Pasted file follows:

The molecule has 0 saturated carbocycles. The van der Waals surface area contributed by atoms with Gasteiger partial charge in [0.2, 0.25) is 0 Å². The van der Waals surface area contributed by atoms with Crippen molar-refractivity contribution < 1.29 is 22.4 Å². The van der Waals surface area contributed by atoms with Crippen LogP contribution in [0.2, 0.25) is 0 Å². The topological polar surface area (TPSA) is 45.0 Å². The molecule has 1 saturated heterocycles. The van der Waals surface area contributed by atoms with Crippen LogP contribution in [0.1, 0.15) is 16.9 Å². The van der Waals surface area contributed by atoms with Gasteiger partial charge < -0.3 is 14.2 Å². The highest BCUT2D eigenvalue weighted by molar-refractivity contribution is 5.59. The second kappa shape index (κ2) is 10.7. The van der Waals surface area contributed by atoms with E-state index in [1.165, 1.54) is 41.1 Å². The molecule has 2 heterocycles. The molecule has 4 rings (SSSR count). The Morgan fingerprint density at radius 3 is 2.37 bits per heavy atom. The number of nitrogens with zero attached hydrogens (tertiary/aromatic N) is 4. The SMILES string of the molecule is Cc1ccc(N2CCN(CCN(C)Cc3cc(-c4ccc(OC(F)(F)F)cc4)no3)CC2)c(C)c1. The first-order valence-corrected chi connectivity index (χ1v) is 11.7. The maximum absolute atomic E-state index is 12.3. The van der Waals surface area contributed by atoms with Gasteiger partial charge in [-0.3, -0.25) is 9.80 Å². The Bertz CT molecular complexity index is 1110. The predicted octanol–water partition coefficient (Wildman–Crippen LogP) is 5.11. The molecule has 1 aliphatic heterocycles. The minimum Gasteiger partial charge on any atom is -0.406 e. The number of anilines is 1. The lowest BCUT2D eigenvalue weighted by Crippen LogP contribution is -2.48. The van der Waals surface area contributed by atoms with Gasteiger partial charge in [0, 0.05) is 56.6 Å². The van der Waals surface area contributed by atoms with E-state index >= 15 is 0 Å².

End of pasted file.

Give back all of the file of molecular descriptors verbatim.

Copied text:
The molecule has 0 saturated carbocycles. The van der Waals surface area contributed by atoms with Gasteiger partial charge in [0.2, 0.25) is 0 Å². The van der Waals surface area contributed by atoms with Crippen molar-refractivity contribution < 1.29 is 22.4 Å². The van der Waals surface area contributed by atoms with Crippen LogP contribution in [0.2, 0.25) is 0 Å². The topological polar surface area (TPSA) is 45.0 Å². The molecule has 1 saturated heterocycles. The van der Waals surface area contributed by atoms with Crippen LogP contribution in [0.1, 0.15) is 16.9 Å². The van der Waals surface area contributed by atoms with Gasteiger partial charge < -0.3 is 14.2 Å². The highest BCUT2D eigenvalue weighted by molar-refractivity contribution is 5.59. The second kappa shape index (κ2) is 10.7. The van der Waals surface area contributed by atoms with E-state index in [1.165, 1.54) is 41.1 Å². The molecule has 2 heterocycles. The molecule has 4 rings (SSSR count). The Morgan fingerprint density at radius 3 is 2.37 bits per heavy atom. The number of nitrogens with zero attached hydrogens (tertiary/aromatic N) is 4. The SMILES string of the molecule is Cc1ccc(N2CCN(CCN(C)Cc3cc(-c4ccc(OC(F)(F)F)cc4)no3)CC2)c(C)c1. The first-order valence-corrected chi connectivity index (χ1v) is 11.7. The maximum absolute atomic E-state index is 12.3. The van der Waals surface area contributed by atoms with Gasteiger partial charge in [-0.3, -0.25) is 9.80 Å². The Bertz CT molecular complexity index is 1110. The predicted octanol–water partition coefficient (Wildman–Crippen LogP) is 5.11. The molecule has 1 aliphatic heterocycles. The minimum Gasteiger partial charge on any atom is -0.406 e. The number of anilines is 1. The lowest BCUT2D eigenvalue weighted by Crippen LogP contribution is -2.48. The van der Waals surface area contributed by atoms with Gasteiger partial charge in [0, 0.05) is 56.6 Å². The van der Waals surface area contributed by atoms with E-state index >= 15 is 0 Å².